Economic Backbone: Global Florida
On the Front Lines
A Ukrainian company shifts gears from laser tag to simulation training and opens a branch in Orlando.
In 2014, Michael Obod and his business partner, Yurii Lavrenov, were running a laser tag equipment company in Ukraine, when Russia invaded Crimea. Amid the crisis, a teacher at Kharkiv Polytechnic Institute, where Obod had studied, asked him to reserve some small production units to provide simulated combat/virtual reality training systems for the nation’s soldiers.
Nine years later, their Ukrainian startup, Skiftech, is the leading provider of tactical engagement simulation equipment for the Ukrainian military forces and has grown to more than 250 employees. “It’s our main business right now in Ukraine,” says Obod. Skiftech recently expanded to Orlando, opening its first U.S. office at the University of Central Florida’s Business Incubator in Research Park.
Obod says Skiftech’s expansion into Central Florida — which is home to a robust entertainment and defense simulation and training industry — will enable the company to partner with “more mature” companies as Skiftech expands its line of business. “We have 100 possible partners just within 20 miles of our (Orlando) office,” says Obod, who expects to hire roughly 40 more employees in Orlando over the next year or so.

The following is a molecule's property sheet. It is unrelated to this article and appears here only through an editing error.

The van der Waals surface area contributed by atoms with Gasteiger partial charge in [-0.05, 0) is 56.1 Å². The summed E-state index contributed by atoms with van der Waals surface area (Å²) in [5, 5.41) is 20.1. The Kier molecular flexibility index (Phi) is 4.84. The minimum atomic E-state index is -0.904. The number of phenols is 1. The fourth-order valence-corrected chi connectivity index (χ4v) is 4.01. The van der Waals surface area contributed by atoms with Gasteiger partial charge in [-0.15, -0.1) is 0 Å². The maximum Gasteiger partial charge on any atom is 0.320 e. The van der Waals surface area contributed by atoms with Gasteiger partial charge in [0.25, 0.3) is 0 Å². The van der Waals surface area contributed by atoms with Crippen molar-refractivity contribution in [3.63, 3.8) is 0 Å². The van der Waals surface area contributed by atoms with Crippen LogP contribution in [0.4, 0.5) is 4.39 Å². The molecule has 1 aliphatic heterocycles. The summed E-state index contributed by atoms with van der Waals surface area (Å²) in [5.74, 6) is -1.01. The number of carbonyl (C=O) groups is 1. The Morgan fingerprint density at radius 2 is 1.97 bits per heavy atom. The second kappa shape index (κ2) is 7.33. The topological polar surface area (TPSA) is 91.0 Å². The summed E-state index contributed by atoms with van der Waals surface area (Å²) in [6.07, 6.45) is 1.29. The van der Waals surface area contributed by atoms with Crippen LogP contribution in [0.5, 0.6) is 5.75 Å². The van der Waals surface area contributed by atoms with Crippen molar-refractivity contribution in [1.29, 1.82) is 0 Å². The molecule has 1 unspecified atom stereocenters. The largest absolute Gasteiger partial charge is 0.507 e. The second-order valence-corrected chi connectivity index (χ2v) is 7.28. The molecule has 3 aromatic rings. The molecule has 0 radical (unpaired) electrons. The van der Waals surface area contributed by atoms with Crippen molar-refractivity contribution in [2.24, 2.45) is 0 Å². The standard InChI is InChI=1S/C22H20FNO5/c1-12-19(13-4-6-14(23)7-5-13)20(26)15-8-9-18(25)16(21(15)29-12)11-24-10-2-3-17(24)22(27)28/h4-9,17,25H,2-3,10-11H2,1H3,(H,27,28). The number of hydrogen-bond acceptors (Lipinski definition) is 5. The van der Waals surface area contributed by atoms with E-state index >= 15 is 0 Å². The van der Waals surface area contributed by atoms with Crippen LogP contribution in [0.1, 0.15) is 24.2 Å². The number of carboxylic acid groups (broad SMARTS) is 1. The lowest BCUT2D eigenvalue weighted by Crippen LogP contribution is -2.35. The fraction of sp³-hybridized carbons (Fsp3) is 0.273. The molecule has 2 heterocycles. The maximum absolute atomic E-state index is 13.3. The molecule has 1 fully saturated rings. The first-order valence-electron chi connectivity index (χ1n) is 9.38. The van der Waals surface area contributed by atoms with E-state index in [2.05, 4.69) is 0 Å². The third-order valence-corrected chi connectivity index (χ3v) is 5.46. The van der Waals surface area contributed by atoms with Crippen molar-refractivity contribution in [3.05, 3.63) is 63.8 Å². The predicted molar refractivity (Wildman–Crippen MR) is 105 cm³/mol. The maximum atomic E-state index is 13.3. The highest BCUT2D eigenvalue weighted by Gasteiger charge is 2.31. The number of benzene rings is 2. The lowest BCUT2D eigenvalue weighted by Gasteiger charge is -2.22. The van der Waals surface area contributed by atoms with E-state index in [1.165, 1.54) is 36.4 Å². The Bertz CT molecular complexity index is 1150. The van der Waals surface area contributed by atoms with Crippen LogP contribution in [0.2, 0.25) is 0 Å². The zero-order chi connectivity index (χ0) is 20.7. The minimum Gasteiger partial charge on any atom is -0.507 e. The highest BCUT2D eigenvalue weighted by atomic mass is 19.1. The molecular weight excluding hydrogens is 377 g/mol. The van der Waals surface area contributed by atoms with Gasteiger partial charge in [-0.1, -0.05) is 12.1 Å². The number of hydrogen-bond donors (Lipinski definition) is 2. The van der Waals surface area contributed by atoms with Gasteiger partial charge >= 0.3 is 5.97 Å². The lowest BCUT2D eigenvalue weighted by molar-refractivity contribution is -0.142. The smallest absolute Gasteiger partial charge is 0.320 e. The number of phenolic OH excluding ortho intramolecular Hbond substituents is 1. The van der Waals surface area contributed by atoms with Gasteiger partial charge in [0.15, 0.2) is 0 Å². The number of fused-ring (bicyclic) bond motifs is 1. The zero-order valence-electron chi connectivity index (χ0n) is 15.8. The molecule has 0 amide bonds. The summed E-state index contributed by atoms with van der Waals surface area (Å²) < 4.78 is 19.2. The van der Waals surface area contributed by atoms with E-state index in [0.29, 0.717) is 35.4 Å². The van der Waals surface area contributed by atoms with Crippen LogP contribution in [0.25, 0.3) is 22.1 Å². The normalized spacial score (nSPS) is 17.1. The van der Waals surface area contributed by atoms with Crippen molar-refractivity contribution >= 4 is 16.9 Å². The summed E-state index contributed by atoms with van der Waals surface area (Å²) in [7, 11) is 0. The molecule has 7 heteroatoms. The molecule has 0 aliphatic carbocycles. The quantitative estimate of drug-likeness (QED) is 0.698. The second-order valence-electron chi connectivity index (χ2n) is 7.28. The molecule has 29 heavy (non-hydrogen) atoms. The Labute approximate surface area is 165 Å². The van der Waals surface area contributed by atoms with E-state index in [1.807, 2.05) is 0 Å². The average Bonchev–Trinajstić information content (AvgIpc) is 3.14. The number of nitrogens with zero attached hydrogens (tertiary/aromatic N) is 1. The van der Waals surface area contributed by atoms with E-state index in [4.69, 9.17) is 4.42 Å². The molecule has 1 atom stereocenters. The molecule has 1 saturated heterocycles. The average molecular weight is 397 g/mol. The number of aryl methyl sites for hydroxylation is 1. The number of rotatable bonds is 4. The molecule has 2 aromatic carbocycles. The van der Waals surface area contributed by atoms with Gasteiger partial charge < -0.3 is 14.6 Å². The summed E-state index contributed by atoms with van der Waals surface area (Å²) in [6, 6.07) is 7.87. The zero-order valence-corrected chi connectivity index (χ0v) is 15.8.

Back in Ukraine, the company has had to move its production facilities from the eastern city of Kharkiv to a safer location in the west — but the war is never far away. “Ten employees in our company serve right now in the battlefields,” says Obod, and one of the company’s project managers was killed in the line of duty last year.
Battlefield experiences, he says, are integrated into product development, creating training solutions that are adapted to the realities of modern warfare. Units that have used Skiftech’s training systems before going into battle experience 31% fewer casualties, according to Ukrainian military officials. “Every week, we have new feedback about how important this system is for their training,” says Obod.
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